If you ask The Max Levine Ensemble, they’ll tell you they’re “just another punk band.” Maybe fifteen years in the DC punk scene will put that feeling into you. Growing up surrounded by the shock waves of the political movement bands like Fugazi and Bikini Kill created in the 90s injected radical politics and a DIY work ethic into the members of The Max Levine Ensemble. Since their start, The Max Levine Ensemble has looked to balance their strong political ideals with their love and affinity for pop music, not writing political songs at the expense of writing personal songs or vice versa. You can hear this on their newest album Backlash, Baby, where influences range from Propagandhi to the Pixies, from Riot Grrrl to 60s pop.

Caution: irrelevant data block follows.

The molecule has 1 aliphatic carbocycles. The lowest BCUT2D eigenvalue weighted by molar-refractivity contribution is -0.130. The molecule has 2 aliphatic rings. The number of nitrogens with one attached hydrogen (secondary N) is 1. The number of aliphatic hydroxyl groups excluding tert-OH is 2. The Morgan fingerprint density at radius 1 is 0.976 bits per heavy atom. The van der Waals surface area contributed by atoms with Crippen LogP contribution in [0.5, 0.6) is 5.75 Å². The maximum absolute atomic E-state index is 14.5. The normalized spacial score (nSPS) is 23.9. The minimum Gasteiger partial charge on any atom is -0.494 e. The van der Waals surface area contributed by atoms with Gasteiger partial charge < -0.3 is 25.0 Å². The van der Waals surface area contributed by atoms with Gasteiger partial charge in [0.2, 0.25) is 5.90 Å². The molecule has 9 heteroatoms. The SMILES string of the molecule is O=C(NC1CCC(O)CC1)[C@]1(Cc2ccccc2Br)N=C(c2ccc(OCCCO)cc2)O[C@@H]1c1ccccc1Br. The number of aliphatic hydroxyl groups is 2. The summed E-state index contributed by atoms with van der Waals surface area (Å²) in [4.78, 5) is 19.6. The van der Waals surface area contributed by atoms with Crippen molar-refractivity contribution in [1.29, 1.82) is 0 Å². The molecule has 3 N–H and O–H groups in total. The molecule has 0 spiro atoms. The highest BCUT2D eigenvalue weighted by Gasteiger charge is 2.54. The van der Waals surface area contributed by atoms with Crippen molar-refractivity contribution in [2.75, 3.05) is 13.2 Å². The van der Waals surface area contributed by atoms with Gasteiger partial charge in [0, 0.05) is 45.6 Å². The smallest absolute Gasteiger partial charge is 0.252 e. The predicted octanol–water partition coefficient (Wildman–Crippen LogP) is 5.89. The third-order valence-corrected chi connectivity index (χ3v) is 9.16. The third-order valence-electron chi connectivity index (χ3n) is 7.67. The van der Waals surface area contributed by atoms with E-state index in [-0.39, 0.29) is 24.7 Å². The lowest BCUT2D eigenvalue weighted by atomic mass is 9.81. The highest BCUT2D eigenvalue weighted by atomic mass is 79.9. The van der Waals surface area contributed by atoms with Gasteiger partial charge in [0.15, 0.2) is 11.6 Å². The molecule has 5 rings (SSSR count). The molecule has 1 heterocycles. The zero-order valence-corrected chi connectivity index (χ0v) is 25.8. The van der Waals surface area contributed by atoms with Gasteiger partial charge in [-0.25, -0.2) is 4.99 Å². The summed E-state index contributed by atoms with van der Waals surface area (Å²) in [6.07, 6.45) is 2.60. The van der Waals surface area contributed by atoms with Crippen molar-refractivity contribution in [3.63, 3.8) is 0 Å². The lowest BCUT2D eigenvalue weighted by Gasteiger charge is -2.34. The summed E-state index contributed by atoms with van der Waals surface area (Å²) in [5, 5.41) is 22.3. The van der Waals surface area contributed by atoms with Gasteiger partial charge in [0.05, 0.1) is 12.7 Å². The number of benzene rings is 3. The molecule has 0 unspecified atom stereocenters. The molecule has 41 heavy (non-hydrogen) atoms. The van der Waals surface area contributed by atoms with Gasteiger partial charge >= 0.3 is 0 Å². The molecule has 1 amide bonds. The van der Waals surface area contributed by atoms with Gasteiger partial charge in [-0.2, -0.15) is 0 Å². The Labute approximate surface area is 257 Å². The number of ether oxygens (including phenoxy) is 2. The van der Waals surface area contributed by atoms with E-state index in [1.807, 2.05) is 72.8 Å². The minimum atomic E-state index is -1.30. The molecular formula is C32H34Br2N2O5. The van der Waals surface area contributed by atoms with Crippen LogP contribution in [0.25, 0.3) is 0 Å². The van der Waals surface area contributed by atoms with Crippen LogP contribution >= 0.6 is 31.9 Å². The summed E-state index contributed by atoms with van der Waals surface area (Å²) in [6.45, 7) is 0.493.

In November of 2015, The Max Levine Ensemble will release their latest album Backlash, Baby through Lame-O Records and Rumbletown Records. A collection of songs written over the last seven years, the album is the culmination of The Max Levine Ensemble’s time together. On Backlash, Baby, they explore the deterioration of relationships in an era of technology and mass surveillance and the erosion of American identity in the face of a deteriorating environment and economy.The band that’s been kicking around the DC scene for fifteen years hasn’t stopped evolving as people and musicians while holding strong to the ideals that drive them. The band you hear on Backlash, Baby is the same Max Levine Ensemble you’ve heard before, but now they’ve got a little something more.